Civil war in Syria aggravates suffering of cancer patients

Civil war in Syria aggravates suffering of cancer patients

Cancer patients in dire need of treatment centers, medication due to damaged health infrastructure in northern Syria

By Esref Musa and Ahmet Karaahmet

IDLIB, Syria (AA) - The Syrian Army supported by Russia continue to target and attack the health infrastructure in Syria’s northwestern city of Idlib.

The attacks have resulted in severe problems for cancer patients, including limited treatment and difficulty accessing necessary medication.

The conditions in Idlib have made it nearly impossible for cancer patients to receive adequate treatment as a result of the social and economic consequences of the war, the scarcity of treatment options, and challenges in procuring essential drugs.

The number of cancer patients in need of treatment in Idlib and surrounding areas under the control of the Syrian National Army amounts to 3,200.

According to the Health Director of Idlib, Dr. Zuheyr Karrat, there are ongoing efforts with local and international partners to establish a hospital project for cancer treatment in Syria. However, the project is expected to be completed in approximately 18 months.

He said 323 cancer patients receive treatment in Türkiye, but the number of patients “surpasses the capacity that Türkiye can handle on its own.”

Karrat emphasized the urgency, stating that the total number of patients is around 3,200, including “608 patients who require immediate treatment.”

He also highlighted the lack of medical health centers and the available drugs and equipment for chemotherapy and radiotherapy.

Karrat pleaded for humanitarian aid from the UN, WHO, and the international community to provide essential treatment and medications for cancer patients in Idlib.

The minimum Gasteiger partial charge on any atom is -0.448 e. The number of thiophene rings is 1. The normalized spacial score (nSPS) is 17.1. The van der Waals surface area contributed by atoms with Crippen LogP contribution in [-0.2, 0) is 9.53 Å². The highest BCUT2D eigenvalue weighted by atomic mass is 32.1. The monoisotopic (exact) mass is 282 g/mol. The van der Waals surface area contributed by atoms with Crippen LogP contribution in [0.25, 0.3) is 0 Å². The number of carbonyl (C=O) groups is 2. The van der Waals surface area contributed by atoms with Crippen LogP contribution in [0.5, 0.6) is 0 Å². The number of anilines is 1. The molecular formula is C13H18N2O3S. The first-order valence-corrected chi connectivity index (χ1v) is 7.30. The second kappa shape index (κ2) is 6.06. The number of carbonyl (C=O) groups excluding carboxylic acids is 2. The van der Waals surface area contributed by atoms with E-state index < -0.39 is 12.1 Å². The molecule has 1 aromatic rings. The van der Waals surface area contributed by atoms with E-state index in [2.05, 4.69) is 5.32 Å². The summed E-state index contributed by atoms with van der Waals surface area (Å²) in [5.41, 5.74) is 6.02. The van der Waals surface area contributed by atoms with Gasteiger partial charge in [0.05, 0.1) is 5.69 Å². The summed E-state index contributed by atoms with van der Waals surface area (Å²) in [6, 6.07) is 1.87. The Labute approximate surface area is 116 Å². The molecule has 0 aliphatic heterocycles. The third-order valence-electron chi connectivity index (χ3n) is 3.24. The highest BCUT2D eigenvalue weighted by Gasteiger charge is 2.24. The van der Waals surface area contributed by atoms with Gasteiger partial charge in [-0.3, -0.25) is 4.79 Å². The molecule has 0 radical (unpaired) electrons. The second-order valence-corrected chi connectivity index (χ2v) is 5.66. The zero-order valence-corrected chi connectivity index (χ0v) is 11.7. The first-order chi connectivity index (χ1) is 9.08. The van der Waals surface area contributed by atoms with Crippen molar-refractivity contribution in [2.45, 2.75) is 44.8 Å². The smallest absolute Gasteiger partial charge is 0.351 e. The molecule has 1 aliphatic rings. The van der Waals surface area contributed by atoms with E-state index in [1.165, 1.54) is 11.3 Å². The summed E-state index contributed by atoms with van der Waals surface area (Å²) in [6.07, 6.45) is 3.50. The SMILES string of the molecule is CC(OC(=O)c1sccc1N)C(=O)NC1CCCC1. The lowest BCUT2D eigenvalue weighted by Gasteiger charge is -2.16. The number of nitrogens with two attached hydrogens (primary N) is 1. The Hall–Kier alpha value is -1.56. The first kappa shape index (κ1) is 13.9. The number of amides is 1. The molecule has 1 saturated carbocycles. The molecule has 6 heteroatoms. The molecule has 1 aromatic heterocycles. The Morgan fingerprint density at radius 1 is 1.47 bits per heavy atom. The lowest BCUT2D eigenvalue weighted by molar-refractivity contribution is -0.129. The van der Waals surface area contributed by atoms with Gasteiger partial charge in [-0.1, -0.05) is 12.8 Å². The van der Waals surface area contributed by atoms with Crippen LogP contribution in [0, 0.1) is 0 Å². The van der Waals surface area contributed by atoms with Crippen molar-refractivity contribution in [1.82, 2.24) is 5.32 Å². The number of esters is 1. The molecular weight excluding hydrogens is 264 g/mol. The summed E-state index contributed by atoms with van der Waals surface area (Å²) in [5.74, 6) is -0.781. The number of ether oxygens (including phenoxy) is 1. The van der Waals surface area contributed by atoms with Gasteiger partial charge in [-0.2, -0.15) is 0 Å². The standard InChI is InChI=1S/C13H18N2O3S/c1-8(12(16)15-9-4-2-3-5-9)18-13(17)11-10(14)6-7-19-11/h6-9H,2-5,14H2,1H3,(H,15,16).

One affected individual, 11-year-old Mohammed Sattuf from al-Jina village in the western countryside of Aleppo, expressed his desire for cancer-stricken children like himself to receive treatment.

“I want to breathe and eat like normal people. I want to be treated,” he told Anadolu.

Firas Mansur, a local activist, stressed that sending patients to Türkiye is not a comprehensive solution to the problem. He called upon the UN, international organizations, and Arab countries to take responsibility and establish a treatment center in Idlib.

Mansur stated that the health sector in Idlib is fragile, as the health infrastructure has been the target of airstrikes in Syria since 2015.

“We demand supplying drugs and medical equipment,” he said.

For his part, Rami Sayyid, a media worker in Idlib, extended gratitude to Türkiye for its efforts in treating hundreds of cancer patients and wounded individuals.

He urged the UN and international organizations to address the humanitarian crisis and emphasized the need for an emergency cancer center to prevent further losses.

“This is a humanitarian crisis. The number of patients is quite high. A treatment center should be established urgently for them. Otherwise, we will lose someone every day,” Sayyid said.

*Writing by Mahmoud Barakat

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